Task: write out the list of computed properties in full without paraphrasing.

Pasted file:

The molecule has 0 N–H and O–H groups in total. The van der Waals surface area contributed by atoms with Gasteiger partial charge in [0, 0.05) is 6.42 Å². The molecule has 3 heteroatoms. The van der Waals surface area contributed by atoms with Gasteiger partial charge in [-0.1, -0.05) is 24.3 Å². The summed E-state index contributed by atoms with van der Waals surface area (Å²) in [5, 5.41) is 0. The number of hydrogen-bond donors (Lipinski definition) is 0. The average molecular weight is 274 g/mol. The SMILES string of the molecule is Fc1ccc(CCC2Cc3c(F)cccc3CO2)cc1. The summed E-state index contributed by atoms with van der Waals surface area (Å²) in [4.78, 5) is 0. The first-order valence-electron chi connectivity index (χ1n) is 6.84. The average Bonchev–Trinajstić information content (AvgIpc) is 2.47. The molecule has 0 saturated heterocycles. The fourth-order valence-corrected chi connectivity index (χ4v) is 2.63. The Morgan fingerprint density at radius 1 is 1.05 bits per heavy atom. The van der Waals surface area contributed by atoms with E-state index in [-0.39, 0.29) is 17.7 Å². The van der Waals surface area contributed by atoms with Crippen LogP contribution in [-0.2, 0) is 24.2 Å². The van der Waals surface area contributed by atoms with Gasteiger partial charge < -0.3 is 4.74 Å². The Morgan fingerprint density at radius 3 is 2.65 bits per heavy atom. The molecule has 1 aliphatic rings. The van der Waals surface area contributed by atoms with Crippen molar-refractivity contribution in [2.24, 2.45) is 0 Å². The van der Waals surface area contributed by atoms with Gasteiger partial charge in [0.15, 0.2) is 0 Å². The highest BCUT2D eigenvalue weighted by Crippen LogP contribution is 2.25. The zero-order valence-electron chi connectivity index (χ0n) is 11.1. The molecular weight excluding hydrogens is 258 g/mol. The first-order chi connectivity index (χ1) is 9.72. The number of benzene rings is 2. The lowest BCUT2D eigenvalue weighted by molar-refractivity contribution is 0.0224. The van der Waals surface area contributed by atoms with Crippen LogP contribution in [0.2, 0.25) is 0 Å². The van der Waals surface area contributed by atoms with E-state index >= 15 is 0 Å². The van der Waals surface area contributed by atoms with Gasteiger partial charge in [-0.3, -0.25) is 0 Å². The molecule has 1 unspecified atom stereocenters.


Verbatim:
The molecule has 0 N–H and O–H groups in total. The van der Waals surface area contributed by atoms with Gasteiger partial charge in [0, 0.05) is 6.42 Å². The molecule has 3 heteroatoms. The van der Waals surface area contributed by atoms with Gasteiger partial charge in [-0.1, -0.05) is 24.3 Å². The summed E-state index contributed by atoms with van der Waals surface area (Å²) in [5, 5.41) is 0. The number of hydrogen-bond donors (Lipinski definition) is 0. The average molecular weight is 274 g/mol. The SMILES string of the molecule is Fc1ccc(CCC2Cc3c(F)cccc3CO2)cc1. The summed E-state index contributed by atoms with van der Waals surface area (Å²) in [4.78, 5) is 0. The first-order valence-electron chi connectivity index (χ1n) is 6.84. The average Bonchev–Trinajstić information content (AvgIpc) is 2.47. The molecule has 0 saturated heterocycles. The fourth-order valence-corrected chi connectivity index (χ4v) is 2.63. The Morgan fingerprint density at radius 1 is 1.05 bits per heavy atom. The van der Waals surface area contributed by atoms with E-state index in [-0.39, 0.29) is 17.7 Å². The van der Waals surface area contributed by atoms with Crippen LogP contribution in [-0.2, 0) is 24.2 Å². The van der Waals surface area contributed by atoms with Gasteiger partial charge < -0.3 is 4.74 Å². The Morgan fingerprint density at radius 3 is 2.65 bits per heavy atom. The molecule has 1 aliphatic rings. The van der Waals surface area contributed by atoms with Crippen molar-refractivity contribution in [2.24, 2.45) is 0 Å². The van der Waals surface area contributed by atoms with Gasteiger partial charge in [0.15, 0.2) is 0 Å². The highest BCUT2D eigenvalue weighted by Crippen LogP contribution is 2.25. The zero-order valence-electron chi connectivity index (χ0n) is 11.1. The molecular weight excluding hydrogens is 258 g/mol. The first-order chi connectivity index (χ1) is 9.72. The number of benzene rings is 2. The lowest BCUT2D eigenvalue weighted by molar-refractivity contribution is 0.0224. The van der Waals surface area contributed by atoms with Crippen LogP contribution in [0.2, 0.25) is 0 Å². The van der Waals surface area contributed by atoms with E-state index >= 15 is 0 Å². The van der Waals surface area contributed by atoms with Gasteiger partial charge in [-0.3, -0.25) is 0 Å². The molecule has 1 unspecified atom stereocenters.